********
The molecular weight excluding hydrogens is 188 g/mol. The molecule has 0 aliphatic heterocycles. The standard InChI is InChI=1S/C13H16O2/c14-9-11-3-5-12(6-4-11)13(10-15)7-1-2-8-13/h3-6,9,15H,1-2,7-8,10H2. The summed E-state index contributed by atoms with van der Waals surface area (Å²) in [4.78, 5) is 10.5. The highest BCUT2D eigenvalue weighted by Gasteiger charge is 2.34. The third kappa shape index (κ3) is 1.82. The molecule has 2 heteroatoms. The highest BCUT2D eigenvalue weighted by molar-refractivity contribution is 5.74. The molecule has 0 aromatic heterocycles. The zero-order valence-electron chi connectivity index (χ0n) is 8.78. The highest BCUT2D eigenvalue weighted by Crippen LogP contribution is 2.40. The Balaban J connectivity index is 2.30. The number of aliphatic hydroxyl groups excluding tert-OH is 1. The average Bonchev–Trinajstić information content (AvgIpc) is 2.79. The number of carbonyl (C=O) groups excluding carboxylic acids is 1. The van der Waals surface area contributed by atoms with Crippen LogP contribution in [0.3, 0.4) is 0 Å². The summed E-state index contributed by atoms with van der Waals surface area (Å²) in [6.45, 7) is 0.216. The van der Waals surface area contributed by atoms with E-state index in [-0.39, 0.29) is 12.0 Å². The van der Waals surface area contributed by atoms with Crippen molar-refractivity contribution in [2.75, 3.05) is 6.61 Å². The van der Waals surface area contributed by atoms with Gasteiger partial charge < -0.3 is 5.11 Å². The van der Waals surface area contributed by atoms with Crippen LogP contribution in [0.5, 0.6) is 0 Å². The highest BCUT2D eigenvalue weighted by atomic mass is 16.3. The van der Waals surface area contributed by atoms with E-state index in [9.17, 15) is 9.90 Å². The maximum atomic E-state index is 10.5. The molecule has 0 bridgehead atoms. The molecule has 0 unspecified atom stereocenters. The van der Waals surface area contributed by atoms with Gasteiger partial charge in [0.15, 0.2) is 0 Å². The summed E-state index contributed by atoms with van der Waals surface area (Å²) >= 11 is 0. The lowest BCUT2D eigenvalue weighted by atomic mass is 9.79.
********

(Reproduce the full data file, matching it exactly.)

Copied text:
The molecular weight excluding hydrogens is 188 g/mol. The molecule has 0 aliphatic heterocycles. The standard InChI is InChI=1S/C13H16O2/c14-9-11-3-5-12(6-4-11)13(10-15)7-1-2-8-13/h3-6,9,15H,1-2,7-8,10H2. The summed E-state index contributed by atoms with van der Waals surface area (Å²) in [4.78, 5) is 10.5. The highest BCUT2D eigenvalue weighted by Gasteiger charge is 2.34. The third kappa shape index (κ3) is 1.82. The molecule has 2 heteroatoms. The highest BCUT2D eigenvalue weighted by molar-refractivity contribution is 5.74. The molecule has 0 aromatic heterocycles. The zero-order valence-electron chi connectivity index (χ0n) is 8.78. The highest BCUT2D eigenvalue weighted by Crippen LogP contribution is 2.40. The Balaban J connectivity index is 2.30. The number of aliphatic hydroxyl groups excluding tert-OH is 1. The average Bonchev–Trinajstić information content (AvgIpc) is 2.79. The number of carbonyl (C=O) groups excluding carboxylic acids is 1. The van der Waals surface area contributed by atoms with Crippen LogP contribution in [0.3, 0.4) is 0 Å². The summed E-state index contributed by atoms with van der Waals surface area (Å²) in [6.45, 7) is 0.216. The van der Waals surface area contributed by atoms with E-state index in [-0.39, 0.29) is 12.0 Å². The van der Waals surface area contributed by atoms with Crippen molar-refractivity contribution in [2.75, 3.05) is 6.61 Å². The van der Waals surface area contributed by atoms with Gasteiger partial charge < -0.3 is 5.11 Å². The van der Waals surface area contributed by atoms with Crippen LogP contribution in [0.5, 0.6) is 0 Å². The highest BCUT2D eigenvalue weighted by atomic mass is 16.3. The van der Waals surface area contributed by atoms with E-state index in [9.17, 15) is 9.90 Å². The maximum atomic E-state index is 10.5. The molecule has 0 bridgehead atoms. The molecule has 0 unspecified atom stereocenters. The van der Waals surface area contributed by atoms with Gasteiger partial charge in [0.15, 0.2) is 0 Å². The summed E-state index contributed by atoms with van der Waals surface area (Å²) >= 11 is 0. The lowest BCUT2D eigenvalue weighted by atomic mass is 9.79.